This past encounter with that sweet stranger at 7-Eleven was a gentle reminder that we could all use a few extra hugs and prayers and compassion. I am so guilty of living my life and being so wrapped up in the business of it (my job is all time consuming) that I forget I have loved ones only a phone call or drive away. To remind my of what's most important, I vow to more cookies and conversation. xo 

chocolate chip cookies with sea salt

adapted from Ashley Rodriguez's blog, Not Without Salt, and cookbook, Date Night In

yields roughly 36 cookies

This recipe was discovered on one of my favorite blogs, Ashley's not without salt. Ashley speaks my language. Her recipe is perfect as is, but I switched it slightly using whole wheat pastry flour instead of the originally called for all purpose flour. You can't go wrong using either flour. I made the switch because it gave me a really crunchy outside, while keeping the inside exceptionally gooey.  Also, it's an attempt at something whole wheat and I feel it only enhances the flavor. The whole wheat pastry flour does make the cookie a bit darker, which may fool some people into thinking they're overdone.... but then they take a bite and well, it's all over. 

special equipment: electric mixer 

ingredients

8 ounces / 226g butter, room temperature (2 sticks)
¼ cup / 57g white sugar
¼ cup / 57g turbinado sugar
1 ¾ cup / 314g light or dark brown sugar, packed
2 eggs
2 teaspoons vanilla
3 ½ cups / 454g whole wheat pastry flour
1 ½ teaspoon baking soda
¾ teaspoon salt
1 lb / 455g chocolate (use the best quality that you can afford)
several teaspoons good quality salt, for sprinkling on top before baking (I love maldon salt)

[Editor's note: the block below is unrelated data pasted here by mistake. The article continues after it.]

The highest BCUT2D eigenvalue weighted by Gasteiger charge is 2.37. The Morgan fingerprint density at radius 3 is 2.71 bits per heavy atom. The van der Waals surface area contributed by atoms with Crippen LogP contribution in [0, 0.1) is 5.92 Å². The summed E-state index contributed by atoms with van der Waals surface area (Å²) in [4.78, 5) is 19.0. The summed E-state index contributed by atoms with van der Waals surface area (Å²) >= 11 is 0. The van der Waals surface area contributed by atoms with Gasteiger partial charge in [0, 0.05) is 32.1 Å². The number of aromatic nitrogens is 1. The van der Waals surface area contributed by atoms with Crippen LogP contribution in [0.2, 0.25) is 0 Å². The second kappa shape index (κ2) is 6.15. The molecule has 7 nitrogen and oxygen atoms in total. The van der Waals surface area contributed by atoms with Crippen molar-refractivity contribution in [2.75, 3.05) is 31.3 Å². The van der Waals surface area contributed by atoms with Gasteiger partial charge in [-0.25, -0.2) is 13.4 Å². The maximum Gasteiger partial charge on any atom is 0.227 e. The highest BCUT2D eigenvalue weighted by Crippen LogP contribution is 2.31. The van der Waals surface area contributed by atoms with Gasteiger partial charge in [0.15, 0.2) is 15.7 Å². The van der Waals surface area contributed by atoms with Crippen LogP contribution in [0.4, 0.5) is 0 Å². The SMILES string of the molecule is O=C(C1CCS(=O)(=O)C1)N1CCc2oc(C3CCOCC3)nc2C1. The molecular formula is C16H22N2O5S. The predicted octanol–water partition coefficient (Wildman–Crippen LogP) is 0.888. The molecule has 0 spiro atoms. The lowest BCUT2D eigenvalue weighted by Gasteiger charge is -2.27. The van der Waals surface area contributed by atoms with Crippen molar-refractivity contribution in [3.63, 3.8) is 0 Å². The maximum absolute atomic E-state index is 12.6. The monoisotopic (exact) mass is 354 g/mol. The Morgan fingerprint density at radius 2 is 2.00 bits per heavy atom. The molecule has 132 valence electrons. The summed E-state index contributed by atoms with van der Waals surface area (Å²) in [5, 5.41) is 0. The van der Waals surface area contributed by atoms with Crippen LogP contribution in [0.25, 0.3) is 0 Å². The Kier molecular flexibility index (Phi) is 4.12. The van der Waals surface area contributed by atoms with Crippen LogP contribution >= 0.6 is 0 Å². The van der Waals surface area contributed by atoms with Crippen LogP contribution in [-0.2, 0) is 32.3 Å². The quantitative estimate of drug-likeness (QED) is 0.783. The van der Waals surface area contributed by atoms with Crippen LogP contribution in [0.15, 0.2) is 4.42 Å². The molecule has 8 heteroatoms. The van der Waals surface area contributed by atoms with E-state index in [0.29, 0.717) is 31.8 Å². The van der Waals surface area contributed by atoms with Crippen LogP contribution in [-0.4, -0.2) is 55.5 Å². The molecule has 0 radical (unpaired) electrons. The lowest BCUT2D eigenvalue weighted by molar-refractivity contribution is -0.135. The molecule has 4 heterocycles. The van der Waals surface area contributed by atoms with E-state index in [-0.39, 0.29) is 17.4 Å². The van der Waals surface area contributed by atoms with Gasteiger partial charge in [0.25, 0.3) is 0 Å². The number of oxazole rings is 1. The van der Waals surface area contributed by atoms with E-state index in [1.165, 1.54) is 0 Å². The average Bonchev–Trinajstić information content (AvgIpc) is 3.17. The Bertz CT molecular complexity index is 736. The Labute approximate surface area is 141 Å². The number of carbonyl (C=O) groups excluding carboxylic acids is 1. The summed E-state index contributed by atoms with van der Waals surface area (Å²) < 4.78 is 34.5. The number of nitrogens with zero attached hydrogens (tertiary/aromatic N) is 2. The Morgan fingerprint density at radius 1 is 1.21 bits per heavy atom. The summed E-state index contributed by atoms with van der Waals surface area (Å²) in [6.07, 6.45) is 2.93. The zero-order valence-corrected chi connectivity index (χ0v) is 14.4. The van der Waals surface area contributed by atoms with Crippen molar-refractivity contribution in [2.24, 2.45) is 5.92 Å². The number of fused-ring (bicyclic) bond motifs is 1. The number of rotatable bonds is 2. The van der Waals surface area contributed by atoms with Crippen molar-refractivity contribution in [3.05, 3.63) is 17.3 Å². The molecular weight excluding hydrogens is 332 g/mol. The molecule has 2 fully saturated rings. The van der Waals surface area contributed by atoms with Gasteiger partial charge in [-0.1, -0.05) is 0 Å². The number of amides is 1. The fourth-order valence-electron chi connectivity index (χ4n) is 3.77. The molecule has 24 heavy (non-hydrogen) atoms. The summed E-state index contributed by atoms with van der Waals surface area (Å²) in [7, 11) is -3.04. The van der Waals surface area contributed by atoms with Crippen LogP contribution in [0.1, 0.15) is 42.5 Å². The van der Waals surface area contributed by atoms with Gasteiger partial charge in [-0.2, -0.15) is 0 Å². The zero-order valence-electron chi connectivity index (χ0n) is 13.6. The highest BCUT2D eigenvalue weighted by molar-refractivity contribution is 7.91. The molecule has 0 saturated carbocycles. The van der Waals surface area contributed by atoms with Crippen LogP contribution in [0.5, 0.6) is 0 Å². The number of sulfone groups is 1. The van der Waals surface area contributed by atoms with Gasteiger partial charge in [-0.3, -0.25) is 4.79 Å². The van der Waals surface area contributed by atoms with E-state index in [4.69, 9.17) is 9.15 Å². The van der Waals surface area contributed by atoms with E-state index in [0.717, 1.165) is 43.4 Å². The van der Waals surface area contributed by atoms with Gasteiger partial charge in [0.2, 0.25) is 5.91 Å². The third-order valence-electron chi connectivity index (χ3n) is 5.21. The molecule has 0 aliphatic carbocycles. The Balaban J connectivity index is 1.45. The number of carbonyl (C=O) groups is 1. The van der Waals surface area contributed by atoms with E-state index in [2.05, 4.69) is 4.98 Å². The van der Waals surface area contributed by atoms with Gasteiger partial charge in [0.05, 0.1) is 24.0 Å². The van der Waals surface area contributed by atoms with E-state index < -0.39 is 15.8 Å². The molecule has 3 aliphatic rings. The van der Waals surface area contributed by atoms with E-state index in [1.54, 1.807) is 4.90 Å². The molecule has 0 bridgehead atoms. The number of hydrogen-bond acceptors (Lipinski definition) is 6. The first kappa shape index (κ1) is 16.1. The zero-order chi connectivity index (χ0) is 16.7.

Preheat oven to 360° F / 182° C. Line cookie sheet with parchment paper. 

Cream the butter and the sugars until very light and fluffy, in an electric mixer about 5 - 7 minutes. (It should look like a light brown butter cloud.) Scrape down the side of the bowl. Continue mixing while adding the eggs one at time. Make sure each egg is incorporated before adding the next. Add the vanilla. Scrape down the bowl with a spatula. Combine the flour, soda and salt in separate bowl, whisking to combine. With your mixer on low, slowly add the flour. Mix until just combined. Then on low speed, mix in the chocolate. 

Refrigerate dough for at least 2 hours before baking, preferably over night. (If you can't wait, you can make the cookies with room temperature dough but keep in mind they may need slightly less baking time.) 

Form dough balls. Mine are about 2-3 tablespoons in size. I smash the tops of the dough balls just slightly to make a nice roof to hold the salt. 

Sprinkle a very fine dusting of good quality sea salt, my favorite is Maldon Salt. Sprinkle just a pinch. A little goes a long way. 

Bake at 360° F / 182° C for 12-14 minutes. Baking time depends on how big your cookies are, whether or not your dough is cold. I like a cold dough going into the oven. Cookies should be golden on the outside but still look wet gooey on the inside. I'm drooling as I type this. 

Baker's Note: As Ashley advises, try to use big chunks of chocolate, so you get that pooling affect. It's magical.